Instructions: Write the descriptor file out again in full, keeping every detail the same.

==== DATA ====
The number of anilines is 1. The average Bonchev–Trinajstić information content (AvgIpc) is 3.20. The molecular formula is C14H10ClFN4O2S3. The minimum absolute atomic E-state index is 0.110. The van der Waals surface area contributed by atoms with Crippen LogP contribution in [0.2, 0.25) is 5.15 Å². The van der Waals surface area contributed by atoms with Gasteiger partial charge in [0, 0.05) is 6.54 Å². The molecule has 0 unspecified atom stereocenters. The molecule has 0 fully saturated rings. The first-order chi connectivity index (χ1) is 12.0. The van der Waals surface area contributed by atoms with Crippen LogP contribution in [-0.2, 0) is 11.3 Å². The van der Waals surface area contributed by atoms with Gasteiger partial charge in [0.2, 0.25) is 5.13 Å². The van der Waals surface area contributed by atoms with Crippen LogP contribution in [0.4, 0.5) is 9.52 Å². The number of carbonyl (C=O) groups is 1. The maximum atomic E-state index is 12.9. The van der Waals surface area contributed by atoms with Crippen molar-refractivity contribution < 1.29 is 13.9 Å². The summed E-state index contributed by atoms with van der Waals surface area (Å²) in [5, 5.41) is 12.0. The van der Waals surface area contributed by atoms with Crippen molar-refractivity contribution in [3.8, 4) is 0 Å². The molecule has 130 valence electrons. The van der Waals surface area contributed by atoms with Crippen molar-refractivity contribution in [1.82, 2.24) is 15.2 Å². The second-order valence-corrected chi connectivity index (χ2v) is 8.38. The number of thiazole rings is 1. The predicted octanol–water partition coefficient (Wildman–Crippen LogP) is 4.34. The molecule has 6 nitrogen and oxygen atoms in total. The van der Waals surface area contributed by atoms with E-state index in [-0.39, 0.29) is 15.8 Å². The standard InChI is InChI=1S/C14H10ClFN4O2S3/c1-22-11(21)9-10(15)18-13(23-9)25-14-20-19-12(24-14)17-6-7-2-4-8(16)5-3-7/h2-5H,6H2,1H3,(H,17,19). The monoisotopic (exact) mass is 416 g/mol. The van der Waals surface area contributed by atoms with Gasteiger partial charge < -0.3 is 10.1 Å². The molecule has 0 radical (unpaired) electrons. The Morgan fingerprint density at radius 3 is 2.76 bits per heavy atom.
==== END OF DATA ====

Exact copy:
The number of anilines is 1. The average Bonchev–Trinajstić information content (AvgIpc) is 3.20. The molecular formula is C14H10ClFN4O2S3. The minimum absolute atomic E-state index is 0.110. The van der Waals surface area contributed by atoms with Crippen LogP contribution in [0.2, 0.25) is 5.15 Å². The van der Waals surface area contributed by atoms with Gasteiger partial charge in [0, 0.05) is 6.54 Å². The molecule has 0 unspecified atom stereocenters. The molecule has 0 fully saturated rings. The first-order chi connectivity index (χ1) is 12.0. The van der Waals surface area contributed by atoms with Crippen LogP contribution in [-0.2, 0) is 11.3 Å². The van der Waals surface area contributed by atoms with Gasteiger partial charge in [0.2, 0.25) is 5.13 Å². The van der Waals surface area contributed by atoms with Crippen LogP contribution in [0.4, 0.5) is 9.52 Å². The number of carbonyl (C=O) groups is 1. The maximum atomic E-state index is 12.9. The van der Waals surface area contributed by atoms with Crippen molar-refractivity contribution < 1.29 is 13.9 Å². The summed E-state index contributed by atoms with van der Waals surface area (Å²) in [5, 5.41) is 12.0. The van der Waals surface area contributed by atoms with Crippen molar-refractivity contribution in [3.8, 4) is 0 Å². The molecule has 130 valence electrons. The van der Waals surface area contributed by atoms with Crippen molar-refractivity contribution in [1.82, 2.24) is 15.2 Å². The second-order valence-corrected chi connectivity index (χ2v) is 8.38. The number of thiazole rings is 1. The predicted octanol–water partition coefficient (Wildman–Crippen LogP) is 4.34. The molecule has 6 nitrogen and oxygen atoms in total. The van der Waals surface area contributed by atoms with E-state index in [-0.39, 0.29) is 15.8 Å². The standard InChI is InChI=1S/C14H10ClFN4O2S3/c1-22-11(21)9-10(15)18-13(23-9)25-14-20-19-12(24-14)17-6-7-2-4-8(16)5-3-7/h2-5H,6H2,1H3,(H,17,19). The monoisotopic (exact) mass is 416 g/mol. The van der Waals surface area contributed by atoms with Gasteiger partial charge < -0.3 is 10.1 Å². The molecule has 0 radical (unpaired) electrons. The Morgan fingerprint density at radius 3 is 2.76 bits per heavy atom.